Last week I interviewed the writer and activist Yossi Gurvitz in a Tel Aviv cafe about rightwing extremism in Israeli society, and he said he hears many Israelis saying that if their country comes under pressure from the outside world, it should “go North Korea” but with the power of real nukes, not fake nukes. He also said that if there were a serious move by Israel to evacuate settlers from the West Bank, it would result in a coup by rightwing pro-settler officers.
It’s all in the interview above. That interview begins with Gurvitz’s description of a terrifying human-rights case in the West Bank and culminates with his analysis of the rightwing militarist power over Israeli leadership.
Here are the highlights:
Gurvitz works for the Israeli human rights organization Yesh Din. A week before we met, he published this highly-disturbing account of a Palestinian girl who was circled and attacked by Jewish settlers inside a vine-covered hut on her family’s land near Bethlehem. Israeli police did not do anything about the attack because it was on the Sabbath.
Think what it is to be a child… a teenager in a place where you are afraid to leave your house… You learn either to be very afraid and close yourself in, very bitter and become violent, or flee.
Gurvitz related the Palestinian girl’s experience to Martin Luther King Jr.’s Letter from a Birmingham Jail, and King’s comments about the amusement park his daughter could not visit:
[King said that his] tongue was twisted as he tried to explain to his five year old daughter why she could not go to Funtown. A cloud of despair enters her mind before his eyes…
You live in a world where you are not equal. You are not expected to be equal…. It’s not a glass ceiling. The ceiling is right over their heads.
I responded by asking, As an American Jew, what can I conclude from this story except that this system needs to be destroyed? Gurvitz responded that American Jews should feel the responsibility of tikkun olam: to report on these conditions, and act on them.
I asked whether the situation recalls Algeria or South Africa or Jim Crow. Gurvitz says that he thinks of Rhodesia/Zimbabwe, but that historical analogies can be misleading. No situation is quite similar to another. “We have a small nation supported by an empire, who is busily encroaching on the lands of its neighbors with the support of that empire.”
But the difference is that Israel also has nuclear weapons. He says at 6:15:
I think this is where historical analogies stop. Because I hear time and time again, mostly on the right, but not just on the right, people are saying, ‘Well if the world turns on us, we will go North Korea on them, and we do have the nukes. They’re not fake.’ So we speak about Iran as an irrational country …. an irrational leadership about to get its own nukes. Israel’s third largest party is the Bayit Yehudi, which is composed of some serious nuts… people who spoke about blowing up the Temple Mount…. spoke about transferring the Palestinians….The official position of the party is the unofficial policy of the Israeli government, the annexation of Area C with the expulsion of as many Palestinians as possible… A part of Likud is led by Avigdor Lieberman who has suggested nuking the Aswan Dam in Egypt and Teheran.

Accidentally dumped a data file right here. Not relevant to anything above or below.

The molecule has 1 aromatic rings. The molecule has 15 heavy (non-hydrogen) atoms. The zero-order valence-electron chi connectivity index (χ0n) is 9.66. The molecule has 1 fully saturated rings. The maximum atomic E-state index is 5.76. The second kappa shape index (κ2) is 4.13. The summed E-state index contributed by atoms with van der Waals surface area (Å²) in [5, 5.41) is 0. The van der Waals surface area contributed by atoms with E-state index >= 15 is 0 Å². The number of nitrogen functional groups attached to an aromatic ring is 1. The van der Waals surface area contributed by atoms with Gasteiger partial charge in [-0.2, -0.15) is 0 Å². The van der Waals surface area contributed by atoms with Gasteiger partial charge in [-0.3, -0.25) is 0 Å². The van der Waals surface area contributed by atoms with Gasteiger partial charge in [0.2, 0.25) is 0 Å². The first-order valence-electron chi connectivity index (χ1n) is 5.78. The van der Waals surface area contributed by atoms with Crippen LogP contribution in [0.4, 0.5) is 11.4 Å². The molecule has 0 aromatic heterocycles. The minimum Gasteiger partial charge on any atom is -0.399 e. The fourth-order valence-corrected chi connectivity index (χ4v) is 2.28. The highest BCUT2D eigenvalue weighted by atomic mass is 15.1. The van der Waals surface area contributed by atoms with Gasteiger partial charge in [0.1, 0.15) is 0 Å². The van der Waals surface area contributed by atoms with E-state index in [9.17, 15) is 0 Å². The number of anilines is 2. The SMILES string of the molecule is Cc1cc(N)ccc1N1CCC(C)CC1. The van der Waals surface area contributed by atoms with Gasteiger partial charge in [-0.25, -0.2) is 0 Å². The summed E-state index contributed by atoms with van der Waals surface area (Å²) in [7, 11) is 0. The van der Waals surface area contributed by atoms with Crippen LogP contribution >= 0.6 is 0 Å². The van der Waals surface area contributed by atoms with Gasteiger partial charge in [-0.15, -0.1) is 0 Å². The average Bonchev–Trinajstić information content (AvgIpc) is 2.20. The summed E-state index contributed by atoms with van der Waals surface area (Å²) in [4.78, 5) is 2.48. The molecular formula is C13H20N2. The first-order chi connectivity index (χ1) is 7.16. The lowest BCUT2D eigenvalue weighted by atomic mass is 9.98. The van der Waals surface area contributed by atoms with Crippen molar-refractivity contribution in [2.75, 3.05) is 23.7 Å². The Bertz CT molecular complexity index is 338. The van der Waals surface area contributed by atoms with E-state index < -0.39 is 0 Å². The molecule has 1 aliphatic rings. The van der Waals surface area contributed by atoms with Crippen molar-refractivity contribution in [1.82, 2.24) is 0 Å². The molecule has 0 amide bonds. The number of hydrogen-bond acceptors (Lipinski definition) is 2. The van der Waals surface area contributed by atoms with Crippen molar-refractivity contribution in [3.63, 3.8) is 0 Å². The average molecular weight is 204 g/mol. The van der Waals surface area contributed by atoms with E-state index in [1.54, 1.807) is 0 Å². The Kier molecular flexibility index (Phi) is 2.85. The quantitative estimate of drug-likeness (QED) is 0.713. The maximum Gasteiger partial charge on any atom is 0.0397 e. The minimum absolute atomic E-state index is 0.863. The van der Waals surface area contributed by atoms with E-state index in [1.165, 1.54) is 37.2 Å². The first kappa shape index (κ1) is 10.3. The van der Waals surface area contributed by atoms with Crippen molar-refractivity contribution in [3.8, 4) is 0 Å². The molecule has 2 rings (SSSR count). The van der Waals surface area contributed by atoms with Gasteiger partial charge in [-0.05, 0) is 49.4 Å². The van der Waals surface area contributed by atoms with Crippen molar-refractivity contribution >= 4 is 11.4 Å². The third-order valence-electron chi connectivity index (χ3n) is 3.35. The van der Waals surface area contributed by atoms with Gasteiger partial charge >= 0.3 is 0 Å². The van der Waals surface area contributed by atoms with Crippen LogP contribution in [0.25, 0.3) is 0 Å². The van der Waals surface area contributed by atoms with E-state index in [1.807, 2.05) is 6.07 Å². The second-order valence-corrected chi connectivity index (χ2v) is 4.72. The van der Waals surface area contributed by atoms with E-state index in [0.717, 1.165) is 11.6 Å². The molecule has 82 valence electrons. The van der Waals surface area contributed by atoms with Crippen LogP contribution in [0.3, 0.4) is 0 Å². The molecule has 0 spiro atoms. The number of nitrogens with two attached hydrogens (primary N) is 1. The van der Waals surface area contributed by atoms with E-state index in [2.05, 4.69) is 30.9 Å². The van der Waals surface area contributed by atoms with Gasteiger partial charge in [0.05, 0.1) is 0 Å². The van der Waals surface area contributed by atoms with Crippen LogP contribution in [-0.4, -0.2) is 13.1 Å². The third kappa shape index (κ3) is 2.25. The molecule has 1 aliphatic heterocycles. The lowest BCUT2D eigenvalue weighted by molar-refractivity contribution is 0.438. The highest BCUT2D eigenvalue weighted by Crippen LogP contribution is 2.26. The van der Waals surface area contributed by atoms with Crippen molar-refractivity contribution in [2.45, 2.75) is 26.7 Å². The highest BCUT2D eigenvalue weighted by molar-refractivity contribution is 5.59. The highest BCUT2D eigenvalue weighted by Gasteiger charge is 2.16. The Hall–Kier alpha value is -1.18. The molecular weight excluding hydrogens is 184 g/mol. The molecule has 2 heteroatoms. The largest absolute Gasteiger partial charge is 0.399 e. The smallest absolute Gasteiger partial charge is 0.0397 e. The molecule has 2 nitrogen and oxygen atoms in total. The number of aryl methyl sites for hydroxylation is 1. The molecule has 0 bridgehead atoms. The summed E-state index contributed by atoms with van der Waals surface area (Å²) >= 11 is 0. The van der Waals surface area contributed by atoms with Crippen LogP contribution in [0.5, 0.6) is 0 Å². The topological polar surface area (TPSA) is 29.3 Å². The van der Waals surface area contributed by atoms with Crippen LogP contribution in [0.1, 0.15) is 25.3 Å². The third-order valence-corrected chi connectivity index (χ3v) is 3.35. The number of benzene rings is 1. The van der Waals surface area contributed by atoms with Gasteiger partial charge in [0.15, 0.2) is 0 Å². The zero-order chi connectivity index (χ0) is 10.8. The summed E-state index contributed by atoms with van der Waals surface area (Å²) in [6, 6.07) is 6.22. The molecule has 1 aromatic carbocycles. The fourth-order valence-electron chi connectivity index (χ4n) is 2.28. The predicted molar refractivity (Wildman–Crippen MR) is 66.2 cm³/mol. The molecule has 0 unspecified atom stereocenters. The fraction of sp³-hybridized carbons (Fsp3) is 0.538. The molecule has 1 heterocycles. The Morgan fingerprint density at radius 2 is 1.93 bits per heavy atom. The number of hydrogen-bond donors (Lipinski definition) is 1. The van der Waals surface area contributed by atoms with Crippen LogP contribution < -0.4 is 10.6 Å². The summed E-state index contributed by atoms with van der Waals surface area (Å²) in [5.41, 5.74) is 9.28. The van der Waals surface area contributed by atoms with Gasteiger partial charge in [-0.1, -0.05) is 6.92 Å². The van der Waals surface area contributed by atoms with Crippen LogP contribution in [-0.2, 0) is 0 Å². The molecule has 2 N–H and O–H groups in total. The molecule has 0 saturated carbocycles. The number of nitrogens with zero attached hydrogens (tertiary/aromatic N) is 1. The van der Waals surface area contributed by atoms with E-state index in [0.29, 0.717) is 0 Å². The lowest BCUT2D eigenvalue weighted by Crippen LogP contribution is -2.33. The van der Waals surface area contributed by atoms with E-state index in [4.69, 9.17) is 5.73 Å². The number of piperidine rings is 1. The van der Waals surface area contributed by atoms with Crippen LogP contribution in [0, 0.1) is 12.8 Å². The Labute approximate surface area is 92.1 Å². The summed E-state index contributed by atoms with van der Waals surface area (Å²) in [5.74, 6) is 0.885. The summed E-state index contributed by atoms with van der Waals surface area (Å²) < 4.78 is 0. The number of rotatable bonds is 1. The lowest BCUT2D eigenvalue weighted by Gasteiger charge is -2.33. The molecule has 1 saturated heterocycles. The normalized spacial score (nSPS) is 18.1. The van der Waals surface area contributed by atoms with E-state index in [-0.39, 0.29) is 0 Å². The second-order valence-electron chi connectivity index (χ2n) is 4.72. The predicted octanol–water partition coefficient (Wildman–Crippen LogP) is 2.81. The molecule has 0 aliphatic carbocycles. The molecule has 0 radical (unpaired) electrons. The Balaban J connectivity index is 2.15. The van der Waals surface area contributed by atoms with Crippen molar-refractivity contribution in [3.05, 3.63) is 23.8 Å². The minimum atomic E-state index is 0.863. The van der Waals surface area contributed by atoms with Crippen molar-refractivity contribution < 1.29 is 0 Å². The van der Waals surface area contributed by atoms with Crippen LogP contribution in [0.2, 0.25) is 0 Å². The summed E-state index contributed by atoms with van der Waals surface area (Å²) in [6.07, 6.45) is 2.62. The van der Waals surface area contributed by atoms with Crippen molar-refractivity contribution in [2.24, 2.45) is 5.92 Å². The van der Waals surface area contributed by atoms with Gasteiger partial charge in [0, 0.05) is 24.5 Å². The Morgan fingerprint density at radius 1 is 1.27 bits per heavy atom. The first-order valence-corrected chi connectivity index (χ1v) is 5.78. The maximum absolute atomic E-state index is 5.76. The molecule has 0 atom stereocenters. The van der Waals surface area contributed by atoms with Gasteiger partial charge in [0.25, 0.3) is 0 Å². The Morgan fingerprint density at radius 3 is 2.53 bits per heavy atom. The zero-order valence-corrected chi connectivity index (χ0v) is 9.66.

Obama knows this? I ask.
Everyone knows this. It’s not much of a secret. These are public policies, public speeches. They are available.
I then venture that if international pressure turned on Israel, including from the U.S., it might result in rightwing violence, as in Algeria and France in the early 60s. Gurvitz:
If we use the Algerian example, then we have a serious problem here… Recall, the French military in Algeria mutinied, and the mutiny was put down by soldiers loyal to the republic. We don’t have a concept of loyalty to the republic. We have a concept of loyalty to the country, loyalty to the homeland, loyalty to the Jewish religion, but we don’t have a sense of loyalty to the republic. So the settlers are moving their men quite explicitly to more and more higher positions in the army precisely to prevent any settler evacuation.
Gurvitz says that if Israeli politicians ordered a disengagement from the West Bank, it would result in a mutiny in the military. He believes this likely because there is an “out of control military rabbinate.” One leading rabbi in the military rabbinate wrote a statement justifying rape during war time. Other military rabbis published a book of rulings saying that gentile officers should not lead Jews.
These are the ingredients of a coup, not a civil war, Gurvitz concludes.